While these individuals knew their place and had respect for God, what some would call a “healthy fear” of him, we also see intimacy. We see honest and open conversation between them, hear them converse in the language of – dare I say it – friends. We see God’s authority in their lives, his correction, his instruction on how to live and serve. We see God providing for their their needs. We see God delivering them from difficult situations. We see God sticking with them while they suffer the consequences of their actions. Those individuals saw God as a trustworthy and reliable Father and King. Those individuals respected God because of their relationship. They saw his unfailing love, his endless mercy, his swift deliverance in their lives. These are the people who walked with God. These are the people who were willing to suffer on his behalf.
These are the types of people we pray our children will become.
Bring the Sheep Back to the Shepherd
We also have to remember that our children are ultimately God’s children.
Paul David Tripp, in his book Parenting: 14 Gospel Principles That can Radically Change Your Family, he writes that we, as parents, are God’s ambassadors. He goes on to lay out thoughts on how to best do our job as parents, which he says is “doing everything within your power, as an instrument in the hands of the Redeemer who has employed you, to woo, encourage, call, and train your children to willingly and joyfully live as disciples of the Lord Jesus Christ” (184).
When our children sin, as they will, we need to respond to them the way Christ would. In order to do that, we need to understand how Christ responds to us in our sin.
“What man of you, having a hundred sheep, if he has lost one of them, does not leave the ninety-nine in the open country, and go after the one that is lost, until he finds it? And when he has found it, he lays it on his shoulders, rejoicing. And when he comes home, he calls together his friends and his neighbors, saying to them, ‘Rejoice with me, for I have found my sheep that was lost.’” (Luke 15:4-6)
He pursues us. He takes the time and the energy to search, to pick up, to hold close, to return us to where we belong. We all go astray. Our children will, too. The question is, what will we do when they wander?
James 5:19-20 says: “My brothers, if anyone among you wanders from the truth and someone brings him back, let him know that whoever brings back a sinner from his wandering will save his soul from death and will cover a multitude of sins.”
This language is so similar to that of Proverbs 23. There’s that idea of delivering one from one’s sin and an eternal fate. In Proverbs, the recommendation is to use the shebet. In James, the image is similar to that of the Good Shepherd: bringing back he who wanders. The difference, of course, is that Proverbs is speaking to a parent while James is not.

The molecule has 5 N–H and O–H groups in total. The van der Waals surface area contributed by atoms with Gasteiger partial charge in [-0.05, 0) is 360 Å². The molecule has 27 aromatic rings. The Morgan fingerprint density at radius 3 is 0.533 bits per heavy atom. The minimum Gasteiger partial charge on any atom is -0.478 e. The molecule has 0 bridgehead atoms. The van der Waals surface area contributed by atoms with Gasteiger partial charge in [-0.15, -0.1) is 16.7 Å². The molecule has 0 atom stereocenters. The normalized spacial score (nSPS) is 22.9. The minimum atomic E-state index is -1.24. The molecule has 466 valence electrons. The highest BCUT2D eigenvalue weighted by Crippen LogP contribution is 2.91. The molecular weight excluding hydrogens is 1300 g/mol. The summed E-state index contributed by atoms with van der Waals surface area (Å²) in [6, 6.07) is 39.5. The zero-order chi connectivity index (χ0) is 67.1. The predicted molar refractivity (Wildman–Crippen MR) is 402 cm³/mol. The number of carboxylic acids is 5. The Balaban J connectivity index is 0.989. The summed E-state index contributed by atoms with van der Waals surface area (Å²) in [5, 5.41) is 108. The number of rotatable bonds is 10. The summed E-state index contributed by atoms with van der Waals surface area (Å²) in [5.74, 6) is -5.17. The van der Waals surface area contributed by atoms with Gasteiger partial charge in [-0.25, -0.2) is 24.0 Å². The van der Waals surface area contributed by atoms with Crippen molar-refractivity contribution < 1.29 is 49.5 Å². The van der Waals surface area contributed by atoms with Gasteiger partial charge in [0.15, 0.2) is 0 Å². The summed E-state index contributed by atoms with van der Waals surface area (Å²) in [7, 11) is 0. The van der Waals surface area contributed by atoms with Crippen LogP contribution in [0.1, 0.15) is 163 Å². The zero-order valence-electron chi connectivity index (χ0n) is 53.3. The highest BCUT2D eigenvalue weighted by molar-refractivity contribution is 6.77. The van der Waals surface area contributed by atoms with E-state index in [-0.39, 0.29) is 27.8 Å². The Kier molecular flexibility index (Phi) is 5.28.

But the heart of the message is the same: sin leads us away from God, away from life. We have responsibility to return wanderers to God.
Spanking and Conviction
I believe that there are parents out there who truly spanking is the best tool to bring their child closer to Jesus. If this has been tested against the Scripture, the interpretation of the Holy Spirit, and can be done with clean conscience, I don’t think I can argue with it. After all, “whatever does not proceed from faith is sin” (Romans 14:23).
I know there are many issues in Scripture in which God-loving, Bible-believing people fall on opposite sides of the fence. I am a pacifist, for example, while Kevin is not. Some believe exclusively in predestination, others free will. You know all these things.
But in my heart, at this time, I feel a conviction against spanking. I certainly do not think that spanking is a command of God that must be adhered to. I think there are other ways to discipline and disciple, other ways that will promote a love of God instead of a fear of him.
I believe a child is more likely to obey his parents and respect their authority when he feels loved by them, safe, and able to trust them. A child is more likely to be grieved and repentant when he sees how sin has negatively impacts his relationship with his parents and negatively impacts himself; that will make him want to make things right.
I believe this, because I am a child, God is my Father, and this is how our relationship works. When I feel washed in the wonder of his sacrifice and love for me, even at my worst, I want to obey, I want to reconcile with him. Fear of him made me run from him and cower in the shadows; love for him is what has brought about sanctification in my heart.
I hope to be a mother who manifests that unconditional love and grace. I hope to be a mother who goes after my children when they sin, who brings them back to the lap of God with humility, remembering well my own wandering feet. I hope I can demonstrate to my children the gratitude of one whose punishment has been undeservingly lifted by God’s great mercy and love. I hope they see in me an intimate relationship with my Savior, the one who has pursued me, known me, forgiven me seventy-times-seven, and loved me despite of myself.